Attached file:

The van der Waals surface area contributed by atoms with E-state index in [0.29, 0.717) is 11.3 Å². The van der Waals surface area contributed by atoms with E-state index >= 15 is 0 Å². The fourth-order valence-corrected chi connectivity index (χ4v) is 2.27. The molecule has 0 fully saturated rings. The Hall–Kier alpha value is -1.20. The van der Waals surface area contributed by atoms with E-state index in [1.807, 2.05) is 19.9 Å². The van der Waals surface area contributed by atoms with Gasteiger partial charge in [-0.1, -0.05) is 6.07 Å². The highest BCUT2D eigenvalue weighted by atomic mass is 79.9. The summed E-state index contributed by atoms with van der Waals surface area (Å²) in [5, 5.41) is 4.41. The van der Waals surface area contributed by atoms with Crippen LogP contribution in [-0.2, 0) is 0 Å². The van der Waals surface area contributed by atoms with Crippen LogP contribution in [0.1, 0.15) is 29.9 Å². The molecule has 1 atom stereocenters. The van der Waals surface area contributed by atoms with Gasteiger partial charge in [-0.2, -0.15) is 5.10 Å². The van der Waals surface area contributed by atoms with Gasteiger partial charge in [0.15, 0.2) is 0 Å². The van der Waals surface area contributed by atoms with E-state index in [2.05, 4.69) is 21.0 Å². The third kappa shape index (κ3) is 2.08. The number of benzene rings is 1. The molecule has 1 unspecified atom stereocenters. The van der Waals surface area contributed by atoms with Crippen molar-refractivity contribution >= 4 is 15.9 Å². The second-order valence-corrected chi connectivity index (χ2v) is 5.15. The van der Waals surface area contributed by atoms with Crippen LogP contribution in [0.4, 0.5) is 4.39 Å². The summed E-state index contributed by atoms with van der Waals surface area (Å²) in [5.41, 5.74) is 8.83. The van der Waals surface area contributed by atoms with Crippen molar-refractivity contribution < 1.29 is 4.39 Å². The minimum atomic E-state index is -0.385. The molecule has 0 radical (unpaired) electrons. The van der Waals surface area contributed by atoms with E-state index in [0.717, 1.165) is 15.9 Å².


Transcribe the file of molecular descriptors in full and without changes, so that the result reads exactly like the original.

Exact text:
The van der Waals surface area contributed by atoms with E-state index in [0.29, 0.717) is 11.3 Å². The van der Waals surface area contributed by atoms with E-state index >= 15 is 0 Å². The fourth-order valence-corrected chi connectivity index (χ4v) is 2.27. The molecule has 0 fully saturated rings. The Hall–Kier alpha value is -1.20. The van der Waals surface area contributed by atoms with E-state index in [1.807, 2.05) is 19.9 Å². The van der Waals surface area contributed by atoms with Gasteiger partial charge in [-0.1, -0.05) is 6.07 Å². The highest BCUT2D eigenvalue weighted by atomic mass is 79.9. The summed E-state index contributed by atoms with van der Waals surface area (Å²) in [5, 5.41) is 4.41. The van der Waals surface area contributed by atoms with Crippen LogP contribution in [-0.2, 0) is 0 Å². The van der Waals surface area contributed by atoms with Crippen LogP contribution in [0.1, 0.15) is 29.9 Å². The molecule has 1 atom stereocenters. The van der Waals surface area contributed by atoms with Gasteiger partial charge in [-0.2, -0.15) is 5.10 Å². The van der Waals surface area contributed by atoms with Gasteiger partial charge in [0.15, 0.2) is 0 Å². The van der Waals surface area contributed by atoms with E-state index in [2.05, 4.69) is 21.0 Å². The third kappa shape index (κ3) is 2.08. The number of benzene rings is 1. The molecule has 1 unspecified atom stereocenters. The van der Waals surface area contributed by atoms with Crippen molar-refractivity contribution >= 4 is 15.9 Å². The second-order valence-corrected chi connectivity index (χ2v) is 5.15. The van der Waals surface area contributed by atoms with Crippen LogP contribution in [0.4, 0.5) is 4.39 Å². The summed E-state index contributed by atoms with van der Waals surface area (Å²) in [5.41, 5.74) is 8.83. The van der Waals surface area contributed by atoms with Crippen molar-refractivity contribution < 1.29 is 4.39 Å². The minimum atomic E-state index is -0.385. The molecule has 0 radical (unpaired) electrons. The van der Waals surface area contributed by atoms with E-state index in [0.717, 1.165) is 15.9 Å².